A decision has been upheld this week by a Federal Appeals Court that Icon Health and Fitness must pay $1.6 million in attorney’s fees. The decision is based on the fact Icon filed an unwarranted patent lawsuit against a competitor back in 2009. After a lengthy litigation battle in district courts, lower courts, and the Supreme court, it is likely that the $1.6 million compensation is irrefutable.
In 2009, Icon sued Octane Fitness as it allegedly infringed US Patent No. 6,019,710, with its high-end elliptical machines. A District Court Judge found these allegations to be untrue after two years of trial in 2011. Octane asked for an award of legal fees, but a judge rejected the company’s bid and this decision was upheld on appeal.
Nonetheless, Octane appealed to the Supreme Court and oral arguments were heard in 2014. Judges heard that Octane had uncovered emails in discovery suggesting that Icon was simply using the lawsuit to hamper a smaller competitor and an Icon executive had even described the ‘710 patent as an “old patent we had for a long time that was just sitting on the shelf.” A 9-0 vote concluded with Justice Sonia Sotomayor’s final written opinion, holding that patent laws call for awarding fees in an “exceptional” case, which is “simply one that stands out from others with respect to the substantive strength of a party’s litigating position… or the unreasonable manner in which the case was litigated.”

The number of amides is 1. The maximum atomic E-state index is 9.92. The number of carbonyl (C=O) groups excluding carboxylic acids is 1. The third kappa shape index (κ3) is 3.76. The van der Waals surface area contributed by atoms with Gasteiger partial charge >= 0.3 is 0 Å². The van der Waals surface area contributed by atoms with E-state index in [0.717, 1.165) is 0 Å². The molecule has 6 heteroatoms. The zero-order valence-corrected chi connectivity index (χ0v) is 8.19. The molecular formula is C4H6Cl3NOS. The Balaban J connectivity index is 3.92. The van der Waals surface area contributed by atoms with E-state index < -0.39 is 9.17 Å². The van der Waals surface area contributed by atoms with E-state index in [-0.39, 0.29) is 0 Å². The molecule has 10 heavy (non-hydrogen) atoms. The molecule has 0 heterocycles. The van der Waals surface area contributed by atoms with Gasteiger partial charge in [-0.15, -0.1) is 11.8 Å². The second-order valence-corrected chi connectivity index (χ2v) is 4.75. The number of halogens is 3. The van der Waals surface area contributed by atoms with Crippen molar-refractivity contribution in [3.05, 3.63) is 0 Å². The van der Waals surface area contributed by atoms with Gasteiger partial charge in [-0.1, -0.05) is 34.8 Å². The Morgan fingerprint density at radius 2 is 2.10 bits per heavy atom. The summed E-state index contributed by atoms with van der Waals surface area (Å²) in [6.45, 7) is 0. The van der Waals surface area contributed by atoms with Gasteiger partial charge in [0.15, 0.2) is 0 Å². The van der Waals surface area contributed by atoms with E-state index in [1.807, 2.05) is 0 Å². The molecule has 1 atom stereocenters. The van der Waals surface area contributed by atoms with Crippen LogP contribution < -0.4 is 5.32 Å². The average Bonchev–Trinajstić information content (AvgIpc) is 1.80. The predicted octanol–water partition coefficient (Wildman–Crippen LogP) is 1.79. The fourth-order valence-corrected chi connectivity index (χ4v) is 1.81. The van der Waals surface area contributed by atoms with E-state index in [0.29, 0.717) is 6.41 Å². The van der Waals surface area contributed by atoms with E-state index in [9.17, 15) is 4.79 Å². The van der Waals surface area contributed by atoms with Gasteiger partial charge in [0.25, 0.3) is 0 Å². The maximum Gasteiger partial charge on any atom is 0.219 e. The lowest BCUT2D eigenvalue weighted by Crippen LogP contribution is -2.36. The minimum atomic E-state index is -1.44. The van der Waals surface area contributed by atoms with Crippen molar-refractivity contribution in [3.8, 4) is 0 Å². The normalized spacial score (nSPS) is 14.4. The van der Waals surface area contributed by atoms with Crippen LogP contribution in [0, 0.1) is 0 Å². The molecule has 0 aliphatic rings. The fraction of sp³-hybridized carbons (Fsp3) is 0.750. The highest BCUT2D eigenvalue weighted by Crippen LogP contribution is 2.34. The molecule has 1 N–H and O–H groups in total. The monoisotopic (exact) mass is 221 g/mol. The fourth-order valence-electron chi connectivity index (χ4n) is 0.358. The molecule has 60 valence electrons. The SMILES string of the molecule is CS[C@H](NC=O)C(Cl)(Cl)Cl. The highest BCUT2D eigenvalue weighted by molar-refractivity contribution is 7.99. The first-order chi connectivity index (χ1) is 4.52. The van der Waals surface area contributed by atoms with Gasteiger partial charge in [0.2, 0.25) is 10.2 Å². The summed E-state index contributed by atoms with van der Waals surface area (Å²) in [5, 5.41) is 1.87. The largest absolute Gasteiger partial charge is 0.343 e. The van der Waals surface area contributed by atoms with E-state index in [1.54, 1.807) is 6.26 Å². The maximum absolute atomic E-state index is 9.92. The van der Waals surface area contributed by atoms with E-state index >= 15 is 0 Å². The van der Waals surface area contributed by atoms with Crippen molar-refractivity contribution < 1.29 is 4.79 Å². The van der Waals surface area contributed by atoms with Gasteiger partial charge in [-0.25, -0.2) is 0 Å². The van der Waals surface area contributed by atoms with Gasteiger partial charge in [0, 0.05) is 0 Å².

On Friday, the US Court of Appeals for the Federal Circuit upheld (PDF) the lower court’s decision in its entirety. Furthermore, the appeals judges found “no clear error in its analysis” and upheld the district court’s award and dismissed a cross-appeal by Octane asking for a larger award, which would also cover litigation over the fees.